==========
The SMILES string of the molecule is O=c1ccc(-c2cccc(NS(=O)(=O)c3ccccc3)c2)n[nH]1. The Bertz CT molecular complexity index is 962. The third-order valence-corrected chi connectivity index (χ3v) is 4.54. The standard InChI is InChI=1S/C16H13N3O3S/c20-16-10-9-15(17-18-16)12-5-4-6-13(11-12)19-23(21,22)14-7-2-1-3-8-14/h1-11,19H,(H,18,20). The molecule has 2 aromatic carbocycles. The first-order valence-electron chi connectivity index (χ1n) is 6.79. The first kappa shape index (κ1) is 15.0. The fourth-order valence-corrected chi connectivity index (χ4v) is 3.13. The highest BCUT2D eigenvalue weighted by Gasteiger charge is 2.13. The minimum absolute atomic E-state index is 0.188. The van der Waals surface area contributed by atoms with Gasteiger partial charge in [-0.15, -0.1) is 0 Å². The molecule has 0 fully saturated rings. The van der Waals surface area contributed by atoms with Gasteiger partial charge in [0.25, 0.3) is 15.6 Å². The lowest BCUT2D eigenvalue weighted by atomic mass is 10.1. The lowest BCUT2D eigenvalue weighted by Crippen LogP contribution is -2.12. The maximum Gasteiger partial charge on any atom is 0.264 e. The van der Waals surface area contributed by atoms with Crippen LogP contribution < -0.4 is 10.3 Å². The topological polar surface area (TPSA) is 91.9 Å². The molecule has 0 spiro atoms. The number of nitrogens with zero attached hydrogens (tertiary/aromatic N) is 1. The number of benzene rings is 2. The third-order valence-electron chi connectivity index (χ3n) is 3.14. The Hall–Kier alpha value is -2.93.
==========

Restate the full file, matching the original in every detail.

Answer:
The SMILES string of the molecule is O=c1ccc(-c2cccc(NS(=O)(=O)c3ccccc3)c2)n[nH]1. The Bertz CT molecular complexity index is 962. The third-order valence-corrected chi connectivity index (χ3v) is 4.54. The standard InChI is InChI=1S/C16H13N3O3S/c20-16-10-9-15(17-18-16)12-5-4-6-13(11-12)19-23(21,22)14-7-2-1-3-8-14/h1-11,19H,(H,18,20). The molecule has 2 aromatic carbocycles. The first-order valence-electron chi connectivity index (χ1n) is 6.79. The first kappa shape index (κ1) is 15.0. The fourth-order valence-corrected chi connectivity index (χ4v) is 3.13. The highest BCUT2D eigenvalue weighted by Gasteiger charge is 2.13. The minimum absolute atomic E-state index is 0.188. The van der Waals surface area contributed by atoms with Gasteiger partial charge in [-0.15, -0.1) is 0 Å². The molecule has 0 fully saturated rings. The van der Waals surface area contributed by atoms with Gasteiger partial charge in [0.25, 0.3) is 15.6 Å². The lowest BCUT2D eigenvalue weighted by atomic mass is 10.1. The lowest BCUT2D eigenvalue weighted by Crippen LogP contribution is -2.12. The maximum Gasteiger partial charge on any atom is 0.264 e. The van der Waals surface area contributed by atoms with Crippen LogP contribution < -0.4 is 10.3 Å². The topological polar surface area (TPSA) is 91.9 Å². The molecule has 0 spiro atoms. The number of nitrogens with zero attached hydrogens (tertiary/aromatic N) is 1. The number of benzene rings is 2. The third-order valence-electron chi connectivity index (χ3n) is 3.14. The Hall–Kier alpha value is -2.93.